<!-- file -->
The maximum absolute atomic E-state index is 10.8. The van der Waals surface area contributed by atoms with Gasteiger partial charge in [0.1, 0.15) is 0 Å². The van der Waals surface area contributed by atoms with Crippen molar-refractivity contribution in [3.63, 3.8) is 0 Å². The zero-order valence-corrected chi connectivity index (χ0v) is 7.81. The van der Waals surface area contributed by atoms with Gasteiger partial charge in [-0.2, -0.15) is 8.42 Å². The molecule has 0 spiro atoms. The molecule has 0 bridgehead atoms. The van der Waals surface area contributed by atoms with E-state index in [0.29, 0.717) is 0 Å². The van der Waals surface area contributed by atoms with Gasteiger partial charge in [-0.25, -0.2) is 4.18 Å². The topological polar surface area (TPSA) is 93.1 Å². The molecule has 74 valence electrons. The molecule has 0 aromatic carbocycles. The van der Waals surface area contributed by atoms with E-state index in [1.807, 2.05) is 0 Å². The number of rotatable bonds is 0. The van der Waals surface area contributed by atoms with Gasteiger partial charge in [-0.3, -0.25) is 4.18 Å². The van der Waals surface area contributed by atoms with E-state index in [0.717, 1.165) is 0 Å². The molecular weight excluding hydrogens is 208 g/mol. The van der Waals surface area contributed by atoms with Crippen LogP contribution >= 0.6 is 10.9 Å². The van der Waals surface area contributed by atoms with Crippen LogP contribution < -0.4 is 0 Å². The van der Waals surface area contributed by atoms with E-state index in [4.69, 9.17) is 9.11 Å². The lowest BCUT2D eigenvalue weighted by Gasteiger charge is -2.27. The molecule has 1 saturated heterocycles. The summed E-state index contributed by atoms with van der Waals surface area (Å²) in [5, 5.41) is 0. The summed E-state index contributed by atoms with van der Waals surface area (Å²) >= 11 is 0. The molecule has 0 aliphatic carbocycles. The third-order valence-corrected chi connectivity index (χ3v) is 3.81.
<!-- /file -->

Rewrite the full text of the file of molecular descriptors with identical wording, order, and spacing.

The maximum absolute atomic E-state index is 10.8. The van der Waals surface area contributed by atoms with Gasteiger partial charge in [0.1, 0.15) is 0 Å². The van der Waals surface area contributed by atoms with Crippen molar-refractivity contribution in [3.63, 3.8) is 0 Å². The zero-order valence-corrected chi connectivity index (χ0v) is 7.81. The van der Waals surface area contributed by atoms with Gasteiger partial charge in [-0.2, -0.15) is 8.42 Å². The molecule has 0 spiro atoms. The molecule has 0 bridgehead atoms. The van der Waals surface area contributed by atoms with E-state index in [0.29, 0.717) is 0 Å². The van der Waals surface area contributed by atoms with Gasteiger partial charge in [-0.25, -0.2) is 4.18 Å². The topological polar surface area (TPSA) is 93.1 Å². The molecule has 74 valence electrons. The molecule has 0 aromatic carbocycles. The van der Waals surface area contributed by atoms with E-state index in [1.807, 2.05) is 0 Å². The number of rotatable bonds is 0. The van der Waals surface area contributed by atoms with Gasteiger partial charge in [-0.3, -0.25) is 4.18 Å². The van der Waals surface area contributed by atoms with E-state index in [0.717, 1.165) is 0 Å². The molecular weight excluding hydrogens is 208 g/mol. The van der Waals surface area contributed by atoms with Crippen LogP contribution >= 0.6 is 10.9 Å². The van der Waals surface area contributed by atoms with Crippen LogP contribution < -0.4 is 0 Å². The van der Waals surface area contributed by atoms with E-state index in [4.69, 9.17) is 9.11 Å². The lowest BCUT2D eigenvalue weighted by Gasteiger charge is -2.27. The molecule has 1 saturated heterocycles. The summed E-state index contributed by atoms with van der Waals surface area (Å²) in [5, 5.41) is 0. The summed E-state index contributed by atoms with van der Waals surface area (Å²) >= 11 is 0. The molecule has 0 aliphatic carbocycles. The third-order valence-corrected chi connectivity index (χ3v) is 3.81.